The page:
They concluded that these data combined with a systematic review of the literature demonstrated that the SST is a valid and responsive patient-reported outcome measure for assessing the outcomes of shoulder arthroplasty.

Comment: A figure from this paper helps to make a point. The black arrows in the figure below indicate patients who did not fare so well after shoulder arthroplasty. These are the ones on which the surgeon needs to focus, asking - was the type of arthroplasty the right treatment, was it done well, was the rehab properly organized, were there other factors interfering with the desired outcome?

The SST can also be useful in discussing with the patient "when is it the right time for a shoulder replacement for arthritis?" This question comes up often.

Of course, the answer depends on many things, including the degree to which the quality of life of the individual is impaired by the shoulder condition, the condition of the muscles, tendons, bone and nerves around the shoulder, the expectations of the patient, the overall health of the individual, the individual's willingness to accept the risks of surgery, and the degree of comfort the individual has with the surgeon.

We recently summarized the SST scores of over 2800 of our patients at the point where they had decided to have a shoulder joint replacement for their arthritis. The average preoperative SST score was 3.9. The numbers of patients with each of the 12 possible SST scores is shown below. Basically, this graph shows that 62% of patients having joint replacement had preoperative SST scores of 4 or below; 30% had SST scores from 5-8; and 8% had scores from 9-12.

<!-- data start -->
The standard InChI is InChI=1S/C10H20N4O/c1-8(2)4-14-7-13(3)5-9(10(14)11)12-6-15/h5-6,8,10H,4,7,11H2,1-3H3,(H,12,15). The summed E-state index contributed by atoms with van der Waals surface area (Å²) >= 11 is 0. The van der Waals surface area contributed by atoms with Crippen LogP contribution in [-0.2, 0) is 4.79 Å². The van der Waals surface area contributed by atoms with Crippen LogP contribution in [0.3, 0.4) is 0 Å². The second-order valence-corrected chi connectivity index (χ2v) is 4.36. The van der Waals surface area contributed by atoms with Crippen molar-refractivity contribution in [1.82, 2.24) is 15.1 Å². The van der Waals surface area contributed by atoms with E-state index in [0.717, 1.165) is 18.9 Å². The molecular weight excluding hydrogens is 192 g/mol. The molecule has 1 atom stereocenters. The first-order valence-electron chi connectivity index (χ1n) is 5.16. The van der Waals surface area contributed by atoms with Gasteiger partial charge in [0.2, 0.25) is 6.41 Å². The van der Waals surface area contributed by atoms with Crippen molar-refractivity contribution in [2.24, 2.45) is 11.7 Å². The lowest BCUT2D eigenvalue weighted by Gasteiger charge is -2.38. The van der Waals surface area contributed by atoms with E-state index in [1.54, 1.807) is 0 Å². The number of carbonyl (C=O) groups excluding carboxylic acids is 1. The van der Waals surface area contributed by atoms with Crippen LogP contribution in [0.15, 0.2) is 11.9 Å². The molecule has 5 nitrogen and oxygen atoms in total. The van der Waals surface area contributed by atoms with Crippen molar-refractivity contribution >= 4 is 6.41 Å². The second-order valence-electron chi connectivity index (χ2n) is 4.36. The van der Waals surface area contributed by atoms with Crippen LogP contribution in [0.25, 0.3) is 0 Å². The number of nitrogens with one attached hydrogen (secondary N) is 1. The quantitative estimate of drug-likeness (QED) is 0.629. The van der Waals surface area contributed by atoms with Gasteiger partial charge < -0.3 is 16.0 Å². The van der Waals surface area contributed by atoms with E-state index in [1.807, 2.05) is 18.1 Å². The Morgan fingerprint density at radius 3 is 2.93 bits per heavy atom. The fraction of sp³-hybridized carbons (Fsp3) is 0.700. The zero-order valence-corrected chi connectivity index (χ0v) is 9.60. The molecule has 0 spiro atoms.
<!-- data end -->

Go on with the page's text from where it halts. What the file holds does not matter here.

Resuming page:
We find this graph useful for allowing the patient to place their current self-assessed comfort and function in the context of other patients having shoulder arthroplasty.

One of the operations we offer to patients with shoulder arthritis is the ream and run procedure, a method of shoulder joint replacement arthroplasty that avoids the potential risks associated with a plastic socket.
The chart above shows how the Simple Shoulder Test (SST) is used to document the recovery of patient self-assessed comfort and function after a ream and run procedure for shoulder arthritis. The data represent the average recovery from a consecutive series of over 100 patients with at least two years of post surgical follow-up. The vertical axis represents the total number of SST questions answered 'yes', while the horizontal axis represents the years after surgery. The dots show individual data points and the lines show the average (plus or minus one standard deviation) for all the patients.
Since, on average, patients having the ream and run live over 500 miles from our center, routine office visits are impractical for them.  Because patients mail or email their results to us, we have been able to keep close tabs on their recovery using the Simple Shoulder Test.The full article was recently published in the JBJS and discussed in this post.

In conclusion, if "value" is defined as the benefit divided by the cost, the SST appears to be a high value assessment tool.